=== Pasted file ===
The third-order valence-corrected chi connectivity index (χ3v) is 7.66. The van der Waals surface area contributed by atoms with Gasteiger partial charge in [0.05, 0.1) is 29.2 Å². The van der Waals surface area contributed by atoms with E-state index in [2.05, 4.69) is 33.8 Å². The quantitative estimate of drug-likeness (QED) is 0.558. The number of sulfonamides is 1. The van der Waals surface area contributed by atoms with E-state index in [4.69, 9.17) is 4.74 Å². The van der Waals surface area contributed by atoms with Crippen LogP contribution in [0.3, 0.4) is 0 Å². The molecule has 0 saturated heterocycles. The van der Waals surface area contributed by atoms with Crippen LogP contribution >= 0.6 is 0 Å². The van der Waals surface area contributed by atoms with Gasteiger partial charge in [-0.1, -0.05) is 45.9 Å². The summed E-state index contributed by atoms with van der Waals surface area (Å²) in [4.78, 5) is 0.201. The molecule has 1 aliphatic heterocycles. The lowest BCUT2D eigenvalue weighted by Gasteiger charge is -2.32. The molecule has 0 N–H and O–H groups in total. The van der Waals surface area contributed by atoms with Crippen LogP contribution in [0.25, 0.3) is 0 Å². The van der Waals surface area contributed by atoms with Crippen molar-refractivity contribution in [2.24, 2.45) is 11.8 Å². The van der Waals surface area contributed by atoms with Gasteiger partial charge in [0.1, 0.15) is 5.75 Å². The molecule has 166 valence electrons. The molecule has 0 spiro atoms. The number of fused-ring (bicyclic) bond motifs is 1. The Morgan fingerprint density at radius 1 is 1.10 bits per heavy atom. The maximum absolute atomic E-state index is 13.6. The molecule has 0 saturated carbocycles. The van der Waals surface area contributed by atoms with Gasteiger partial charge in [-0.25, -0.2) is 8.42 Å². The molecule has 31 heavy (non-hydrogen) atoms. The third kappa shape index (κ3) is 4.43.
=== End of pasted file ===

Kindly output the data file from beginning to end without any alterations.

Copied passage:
The third-order valence-corrected chi connectivity index (χ3v) is 7.66. The van der Waals surface area contributed by atoms with Gasteiger partial charge in [0.05, 0.1) is 29.2 Å². The van der Waals surface area contributed by atoms with E-state index in [2.05, 4.69) is 33.8 Å². The quantitative estimate of drug-likeness (QED) is 0.558. The number of sulfonamides is 1. The van der Waals surface area contributed by atoms with E-state index in [4.69, 9.17) is 4.74 Å². The van der Waals surface area contributed by atoms with Crippen LogP contribution in [0.3, 0.4) is 0 Å². The molecule has 0 saturated heterocycles. The van der Waals surface area contributed by atoms with Crippen LogP contribution >= 0.6 is 0 Å². The van der Waals surface area contributed by atoms with Gasteiger partial charge in [-0.1, -0.05) is 45.9 Å². The summed E-state index contributed by atoms with van der Waals surface area (Å²) in [4.78, 5) is 0.201. The molecule has 1 aliphatic heterocycles. The lowest BCUT2D eigenvalue weighted by Gasteiger charge is -2.32. The molecule has 0 N–H and O–H groups in total. The van der Waals surface area contributed by atoms with Crippen LogP contribution in [0.25, 0.3) is 0 Å². The van der Waals surface area contributed by atoms with Crippen molar-refractivity contribution in [2.24, 2.45) is 11.8 Å². The van der Waals surface area contributed by atoms with Gasteiger partial charge in [0.1, 0.15) is 5.75 Å². The molecule has 166 valence electrons. The molecule has 0 spiro atoms. The number of fused-ring (bicyclic) bond motifs is 1. The Morgan fingerprint density at radius 1 is 1.10 bits per heavy atom. The maximum absolute atomic E-state index is 13.6. The molecule has 0 saturated carbocycles. The van der Waals surface area contributed by atoms with Gasteiger partial charge in [-0.25, -0.2) is 8.42 Å². The molecule has 31 heavy (non-hydrogen) atoms. The third kappa shape index (κ3) is 4.43.